The number of products was in the 200k's and the details needed to decide on a selection was more than just the product names, so building checkboxes/radios/select box would be too unwieldy and an autocomplete could not provide enough information.Also, the desired UX was to use a modal rather than multiple pages.This gets much harder to do when you have multiple fields of the same type, bring in translation, and/or the client decides to change the wording later on in the project.So, my suggestion is to override the button names and base the logic on them.Ideally, every button within the widget should simply cause a rebuild of the same container, regardless of the changes triggered within the nested array.
For most developers, this step is brushed over because the idea of their work being used in an unconventional or altered way is completely out of their purview.
Now, this leaves a weird situation where these other triggers have semantic names, but buttons will simply be named 'op'.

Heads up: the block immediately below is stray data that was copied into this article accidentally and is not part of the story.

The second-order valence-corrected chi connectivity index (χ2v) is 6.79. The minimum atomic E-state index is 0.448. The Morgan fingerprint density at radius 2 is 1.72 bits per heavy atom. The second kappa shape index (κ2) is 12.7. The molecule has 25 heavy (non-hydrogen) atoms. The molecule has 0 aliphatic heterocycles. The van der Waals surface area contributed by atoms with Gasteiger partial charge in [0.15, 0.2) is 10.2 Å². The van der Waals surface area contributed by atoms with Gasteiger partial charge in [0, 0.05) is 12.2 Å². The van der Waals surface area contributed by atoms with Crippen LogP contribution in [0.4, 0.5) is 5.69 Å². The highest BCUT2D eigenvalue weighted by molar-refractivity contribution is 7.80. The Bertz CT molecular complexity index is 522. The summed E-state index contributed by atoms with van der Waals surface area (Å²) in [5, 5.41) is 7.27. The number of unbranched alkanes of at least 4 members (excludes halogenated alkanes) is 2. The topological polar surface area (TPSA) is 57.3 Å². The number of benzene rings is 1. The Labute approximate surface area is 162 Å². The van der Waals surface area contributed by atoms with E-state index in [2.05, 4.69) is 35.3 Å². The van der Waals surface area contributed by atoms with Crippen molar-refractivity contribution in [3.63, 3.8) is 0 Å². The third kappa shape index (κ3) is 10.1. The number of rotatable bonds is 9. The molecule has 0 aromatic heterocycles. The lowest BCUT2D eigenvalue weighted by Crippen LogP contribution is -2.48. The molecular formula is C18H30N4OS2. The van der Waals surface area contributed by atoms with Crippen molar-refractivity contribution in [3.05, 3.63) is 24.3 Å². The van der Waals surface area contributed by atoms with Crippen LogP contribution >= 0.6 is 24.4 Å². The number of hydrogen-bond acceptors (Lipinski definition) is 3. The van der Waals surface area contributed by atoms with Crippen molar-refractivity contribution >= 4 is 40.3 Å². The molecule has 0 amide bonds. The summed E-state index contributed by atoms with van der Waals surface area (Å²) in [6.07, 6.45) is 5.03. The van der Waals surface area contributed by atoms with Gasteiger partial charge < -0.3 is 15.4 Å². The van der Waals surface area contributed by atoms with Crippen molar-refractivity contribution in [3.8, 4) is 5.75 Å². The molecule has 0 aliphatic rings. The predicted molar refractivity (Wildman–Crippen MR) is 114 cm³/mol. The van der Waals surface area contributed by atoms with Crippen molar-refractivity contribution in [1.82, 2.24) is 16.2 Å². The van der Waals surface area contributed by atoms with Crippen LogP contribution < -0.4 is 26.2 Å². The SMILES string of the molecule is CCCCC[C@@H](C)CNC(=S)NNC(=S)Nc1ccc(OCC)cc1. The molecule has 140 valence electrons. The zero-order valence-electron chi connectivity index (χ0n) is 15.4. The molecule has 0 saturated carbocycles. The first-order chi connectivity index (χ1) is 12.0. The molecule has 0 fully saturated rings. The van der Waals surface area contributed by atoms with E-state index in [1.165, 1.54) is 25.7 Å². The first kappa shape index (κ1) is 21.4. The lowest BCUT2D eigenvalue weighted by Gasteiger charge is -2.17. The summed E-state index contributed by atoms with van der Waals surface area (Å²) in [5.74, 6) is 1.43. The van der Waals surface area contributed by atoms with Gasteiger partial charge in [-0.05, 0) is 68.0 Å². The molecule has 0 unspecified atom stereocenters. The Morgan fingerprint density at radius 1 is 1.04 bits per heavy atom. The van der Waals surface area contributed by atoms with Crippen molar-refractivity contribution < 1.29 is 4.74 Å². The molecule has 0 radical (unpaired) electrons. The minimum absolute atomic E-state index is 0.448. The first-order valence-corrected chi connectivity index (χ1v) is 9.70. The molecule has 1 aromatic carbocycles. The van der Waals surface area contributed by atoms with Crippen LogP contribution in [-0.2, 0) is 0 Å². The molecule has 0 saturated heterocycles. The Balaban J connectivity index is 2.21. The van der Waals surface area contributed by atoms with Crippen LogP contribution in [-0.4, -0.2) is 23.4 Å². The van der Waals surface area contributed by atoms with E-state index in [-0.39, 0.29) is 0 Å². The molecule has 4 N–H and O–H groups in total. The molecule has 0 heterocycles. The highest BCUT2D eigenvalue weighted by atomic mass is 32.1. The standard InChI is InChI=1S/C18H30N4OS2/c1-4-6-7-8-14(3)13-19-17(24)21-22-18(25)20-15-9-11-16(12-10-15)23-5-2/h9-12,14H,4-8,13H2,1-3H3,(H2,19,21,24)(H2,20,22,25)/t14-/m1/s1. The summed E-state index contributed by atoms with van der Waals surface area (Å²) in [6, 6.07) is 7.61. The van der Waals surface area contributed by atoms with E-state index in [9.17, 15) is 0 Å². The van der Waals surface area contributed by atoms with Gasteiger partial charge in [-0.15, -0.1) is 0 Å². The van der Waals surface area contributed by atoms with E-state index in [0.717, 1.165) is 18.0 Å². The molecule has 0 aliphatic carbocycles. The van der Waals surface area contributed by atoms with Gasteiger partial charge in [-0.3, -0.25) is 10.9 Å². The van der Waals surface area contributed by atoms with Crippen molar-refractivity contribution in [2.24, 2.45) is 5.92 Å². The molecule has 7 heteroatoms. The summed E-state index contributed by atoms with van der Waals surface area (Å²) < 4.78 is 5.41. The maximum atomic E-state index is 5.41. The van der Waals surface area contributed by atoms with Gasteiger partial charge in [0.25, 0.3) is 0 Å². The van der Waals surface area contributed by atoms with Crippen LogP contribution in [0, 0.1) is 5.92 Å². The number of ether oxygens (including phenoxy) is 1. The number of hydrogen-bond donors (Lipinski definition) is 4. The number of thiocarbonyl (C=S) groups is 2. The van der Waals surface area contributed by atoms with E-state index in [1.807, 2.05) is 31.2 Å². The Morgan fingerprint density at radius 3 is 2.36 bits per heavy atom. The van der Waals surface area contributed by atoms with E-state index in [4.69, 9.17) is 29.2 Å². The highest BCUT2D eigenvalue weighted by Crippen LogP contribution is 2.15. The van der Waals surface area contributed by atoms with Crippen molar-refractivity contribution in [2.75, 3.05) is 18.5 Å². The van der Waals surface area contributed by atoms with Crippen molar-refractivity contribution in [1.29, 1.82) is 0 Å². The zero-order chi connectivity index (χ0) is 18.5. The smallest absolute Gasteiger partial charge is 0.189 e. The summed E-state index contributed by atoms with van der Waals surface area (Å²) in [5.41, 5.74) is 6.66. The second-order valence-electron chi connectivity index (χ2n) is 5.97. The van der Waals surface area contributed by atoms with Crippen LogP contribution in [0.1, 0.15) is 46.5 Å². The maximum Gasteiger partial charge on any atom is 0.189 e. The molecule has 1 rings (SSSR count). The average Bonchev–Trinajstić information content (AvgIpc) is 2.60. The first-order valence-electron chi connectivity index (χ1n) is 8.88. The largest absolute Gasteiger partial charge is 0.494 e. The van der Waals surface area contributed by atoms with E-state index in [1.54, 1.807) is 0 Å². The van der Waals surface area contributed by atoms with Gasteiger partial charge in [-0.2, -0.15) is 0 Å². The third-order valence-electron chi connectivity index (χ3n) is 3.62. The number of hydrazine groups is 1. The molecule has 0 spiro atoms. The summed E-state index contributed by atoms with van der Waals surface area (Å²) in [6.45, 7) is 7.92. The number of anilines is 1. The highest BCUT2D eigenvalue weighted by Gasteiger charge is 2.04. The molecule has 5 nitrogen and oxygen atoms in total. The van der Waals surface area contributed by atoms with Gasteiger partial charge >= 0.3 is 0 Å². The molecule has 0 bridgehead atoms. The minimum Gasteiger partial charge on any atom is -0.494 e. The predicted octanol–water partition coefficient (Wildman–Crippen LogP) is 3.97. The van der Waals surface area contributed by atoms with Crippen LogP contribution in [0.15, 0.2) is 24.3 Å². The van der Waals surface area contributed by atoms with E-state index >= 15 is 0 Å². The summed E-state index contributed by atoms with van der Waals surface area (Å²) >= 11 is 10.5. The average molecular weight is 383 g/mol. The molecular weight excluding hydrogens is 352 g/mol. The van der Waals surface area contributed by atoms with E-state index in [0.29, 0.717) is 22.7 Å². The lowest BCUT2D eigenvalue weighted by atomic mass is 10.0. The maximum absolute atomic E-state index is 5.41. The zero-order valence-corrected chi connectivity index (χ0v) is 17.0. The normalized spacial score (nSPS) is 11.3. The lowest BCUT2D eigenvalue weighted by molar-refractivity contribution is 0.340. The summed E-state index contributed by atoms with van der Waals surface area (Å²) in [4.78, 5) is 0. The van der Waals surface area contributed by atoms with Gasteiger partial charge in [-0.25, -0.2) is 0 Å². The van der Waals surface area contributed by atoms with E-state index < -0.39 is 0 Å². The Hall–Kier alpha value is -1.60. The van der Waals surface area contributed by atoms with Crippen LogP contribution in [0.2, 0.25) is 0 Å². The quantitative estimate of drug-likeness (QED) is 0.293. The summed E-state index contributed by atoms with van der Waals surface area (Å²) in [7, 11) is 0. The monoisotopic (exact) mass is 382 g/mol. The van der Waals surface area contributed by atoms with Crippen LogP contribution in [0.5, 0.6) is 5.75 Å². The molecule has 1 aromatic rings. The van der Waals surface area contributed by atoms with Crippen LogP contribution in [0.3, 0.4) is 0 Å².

For a simple form, this is no big deal, but for something complex, determining which action to take relies on the comparison of the button values.
And if this widget's array is modified outside of the module, the modifier will just have to double check the for containers (divs) and buttons, respectively.
Like with everything in programming, naming is the initial task that can make development, current and future, a simple walk through the business logic or a spaghetti mess of "oh yeahs".
Because the time to request and receive the new content is indeterminate, screen readers will fail at providing the users with audible descriptions of the new content. If the task is to select something out of a large selection, a multiple page approach or even an entity reference with an autocomplete field could suffice.